Father Andrew Wong, parish priest of Church of the Holy Spirit, has been a source of strength for Raymond. It was through Father Andrew's support and encouragement in Raymond's time of greatest need that brought Raymond back to the Catholic faith after a 15-year absence.

Father Andrew shared with CatholicNews the reason for his support for Raymond's work. “Raymond does not want to stretch out his hands for free meals,” he explained.

“He is asking for an equal footing and stands on his own two feet supporting his wife. “I don't think he started out writing, but out of necessity and when you are 'desperate', you try anything, and from there comes his fl air to tell the world about living with a mentally sick wife.

“This is truly a genuine, touching story of 'for better, for worse, for good times and bad times, in sickness and in health'. He is a witness to the world of his love for his wife.”

Considering all the difficulties related to caring for Doris at home, it seems reasonable that people have asked Raymond why he doesn't put Doris in an institution, where she will presumably receive good treatment and companionship.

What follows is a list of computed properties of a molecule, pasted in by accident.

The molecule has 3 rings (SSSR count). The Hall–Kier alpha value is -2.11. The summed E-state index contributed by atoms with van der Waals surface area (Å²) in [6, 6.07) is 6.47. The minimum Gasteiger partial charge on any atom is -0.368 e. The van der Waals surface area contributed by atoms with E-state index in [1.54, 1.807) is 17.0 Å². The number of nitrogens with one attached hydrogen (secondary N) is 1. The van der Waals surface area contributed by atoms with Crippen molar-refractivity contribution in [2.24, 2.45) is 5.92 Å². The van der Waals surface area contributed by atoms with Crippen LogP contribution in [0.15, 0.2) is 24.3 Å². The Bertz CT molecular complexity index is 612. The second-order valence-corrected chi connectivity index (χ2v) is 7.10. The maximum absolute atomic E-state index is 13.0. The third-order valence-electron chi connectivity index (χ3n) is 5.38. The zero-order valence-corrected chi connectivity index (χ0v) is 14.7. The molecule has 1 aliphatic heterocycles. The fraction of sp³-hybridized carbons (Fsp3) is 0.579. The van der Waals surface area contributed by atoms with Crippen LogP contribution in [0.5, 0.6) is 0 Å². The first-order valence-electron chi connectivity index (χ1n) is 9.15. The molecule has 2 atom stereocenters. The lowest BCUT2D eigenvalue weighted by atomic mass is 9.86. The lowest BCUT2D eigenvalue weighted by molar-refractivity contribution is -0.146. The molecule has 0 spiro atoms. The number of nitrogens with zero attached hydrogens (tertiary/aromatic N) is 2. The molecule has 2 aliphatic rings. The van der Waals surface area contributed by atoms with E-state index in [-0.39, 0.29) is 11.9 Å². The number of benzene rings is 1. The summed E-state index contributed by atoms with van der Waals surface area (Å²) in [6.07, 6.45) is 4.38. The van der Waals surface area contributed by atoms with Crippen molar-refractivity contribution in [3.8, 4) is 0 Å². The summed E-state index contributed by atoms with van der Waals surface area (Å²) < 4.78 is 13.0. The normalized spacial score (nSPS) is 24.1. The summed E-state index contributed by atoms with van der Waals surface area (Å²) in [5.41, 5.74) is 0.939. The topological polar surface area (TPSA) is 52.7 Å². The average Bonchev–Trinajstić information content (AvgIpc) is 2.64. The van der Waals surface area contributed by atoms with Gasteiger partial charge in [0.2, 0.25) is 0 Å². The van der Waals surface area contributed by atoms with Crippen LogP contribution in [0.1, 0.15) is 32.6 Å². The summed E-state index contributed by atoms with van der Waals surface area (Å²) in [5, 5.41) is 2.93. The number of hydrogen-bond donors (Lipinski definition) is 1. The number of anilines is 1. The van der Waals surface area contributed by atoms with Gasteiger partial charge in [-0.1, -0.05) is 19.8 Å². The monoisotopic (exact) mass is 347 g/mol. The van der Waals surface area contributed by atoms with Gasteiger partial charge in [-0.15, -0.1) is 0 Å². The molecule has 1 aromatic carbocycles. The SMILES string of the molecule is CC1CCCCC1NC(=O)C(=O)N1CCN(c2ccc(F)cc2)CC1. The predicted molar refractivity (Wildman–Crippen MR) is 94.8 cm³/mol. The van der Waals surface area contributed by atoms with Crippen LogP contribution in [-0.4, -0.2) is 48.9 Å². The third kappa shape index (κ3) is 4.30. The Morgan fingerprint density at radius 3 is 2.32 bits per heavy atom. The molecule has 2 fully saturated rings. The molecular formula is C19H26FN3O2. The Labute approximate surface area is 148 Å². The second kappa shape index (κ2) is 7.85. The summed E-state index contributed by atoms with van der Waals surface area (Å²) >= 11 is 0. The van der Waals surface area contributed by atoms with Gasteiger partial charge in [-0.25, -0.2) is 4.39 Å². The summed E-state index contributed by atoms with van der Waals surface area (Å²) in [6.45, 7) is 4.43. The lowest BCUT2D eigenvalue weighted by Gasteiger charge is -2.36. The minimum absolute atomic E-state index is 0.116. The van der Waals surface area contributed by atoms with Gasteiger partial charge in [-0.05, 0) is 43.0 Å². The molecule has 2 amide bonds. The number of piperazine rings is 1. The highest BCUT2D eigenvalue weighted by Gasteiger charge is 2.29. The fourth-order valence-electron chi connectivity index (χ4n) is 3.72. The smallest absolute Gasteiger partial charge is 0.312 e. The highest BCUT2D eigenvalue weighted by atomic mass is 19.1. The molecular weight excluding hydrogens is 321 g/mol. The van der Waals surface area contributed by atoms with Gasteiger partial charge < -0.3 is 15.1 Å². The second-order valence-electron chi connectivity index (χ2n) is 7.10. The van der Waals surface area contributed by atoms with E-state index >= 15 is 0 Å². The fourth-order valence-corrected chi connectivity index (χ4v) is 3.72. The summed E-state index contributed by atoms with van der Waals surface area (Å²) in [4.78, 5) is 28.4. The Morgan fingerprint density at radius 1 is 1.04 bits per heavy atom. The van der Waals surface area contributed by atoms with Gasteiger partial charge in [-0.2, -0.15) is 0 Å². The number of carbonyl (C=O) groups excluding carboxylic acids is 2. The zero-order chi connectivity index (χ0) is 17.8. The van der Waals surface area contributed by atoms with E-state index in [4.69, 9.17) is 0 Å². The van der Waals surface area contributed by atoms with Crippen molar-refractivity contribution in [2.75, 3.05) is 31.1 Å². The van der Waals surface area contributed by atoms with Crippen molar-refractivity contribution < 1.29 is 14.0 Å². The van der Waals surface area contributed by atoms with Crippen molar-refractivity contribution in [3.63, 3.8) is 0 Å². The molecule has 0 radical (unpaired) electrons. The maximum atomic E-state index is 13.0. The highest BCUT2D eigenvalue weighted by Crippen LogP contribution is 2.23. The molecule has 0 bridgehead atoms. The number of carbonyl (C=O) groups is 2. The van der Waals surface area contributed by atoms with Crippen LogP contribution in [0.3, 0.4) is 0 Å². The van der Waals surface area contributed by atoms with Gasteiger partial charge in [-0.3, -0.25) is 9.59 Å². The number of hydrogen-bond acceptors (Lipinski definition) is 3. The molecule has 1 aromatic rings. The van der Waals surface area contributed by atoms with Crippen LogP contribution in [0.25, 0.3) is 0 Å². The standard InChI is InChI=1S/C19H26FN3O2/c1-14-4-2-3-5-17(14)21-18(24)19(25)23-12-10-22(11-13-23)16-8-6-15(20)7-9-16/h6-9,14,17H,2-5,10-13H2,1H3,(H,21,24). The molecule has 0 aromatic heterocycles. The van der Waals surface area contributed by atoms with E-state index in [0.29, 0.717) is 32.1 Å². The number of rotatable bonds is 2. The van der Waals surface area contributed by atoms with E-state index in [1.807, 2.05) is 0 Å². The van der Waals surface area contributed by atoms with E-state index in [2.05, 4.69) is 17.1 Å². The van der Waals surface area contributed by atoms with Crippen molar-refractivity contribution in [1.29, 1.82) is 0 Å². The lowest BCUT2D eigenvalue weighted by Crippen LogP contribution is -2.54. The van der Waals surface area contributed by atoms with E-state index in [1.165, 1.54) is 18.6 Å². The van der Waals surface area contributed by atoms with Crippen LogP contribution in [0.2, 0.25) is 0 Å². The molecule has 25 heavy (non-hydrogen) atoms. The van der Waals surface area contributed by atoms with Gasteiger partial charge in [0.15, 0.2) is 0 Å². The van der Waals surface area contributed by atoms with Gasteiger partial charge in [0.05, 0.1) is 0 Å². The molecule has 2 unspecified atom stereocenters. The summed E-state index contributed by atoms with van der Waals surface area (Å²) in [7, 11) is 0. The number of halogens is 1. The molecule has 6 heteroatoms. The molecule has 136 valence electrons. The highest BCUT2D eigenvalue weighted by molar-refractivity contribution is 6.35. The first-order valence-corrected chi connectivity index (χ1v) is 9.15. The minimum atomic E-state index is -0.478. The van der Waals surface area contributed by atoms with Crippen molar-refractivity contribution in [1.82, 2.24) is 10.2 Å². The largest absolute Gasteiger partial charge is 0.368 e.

“I will never put Doris in a home for as long as I live, because I believe very much in what the Catholic religion says about the sanctity of marriage. I will always be with her,” Raymond emphasizes.

One of Doris' main worries, and Raymond's too, is what would happen to her if he dies fi rst? Would she be left in the Institute of Mental Health (IMH) until her death? Raymond believes this would happen, and it is this prospect that gives him the will to live, especially in those moments when suicide crosses his mind.

A longing for family support

Over the Lunar New Year period this year, Doris suffered her 12th relapse and is undergoing Electroconvulsive Therapy (ECT) during her hospitalization at the Institute of Mental Health (IMH).

Although her condition prevents her from having visitors, Raymond shared with CatholicNews that in her disoriented and depressed state, Doris had said, “My wish is that I will be able to be reunited with my family and yours.”

A perception of a lack of family support is major cause of sadness and feelings of abandonment for Raymond and Doris.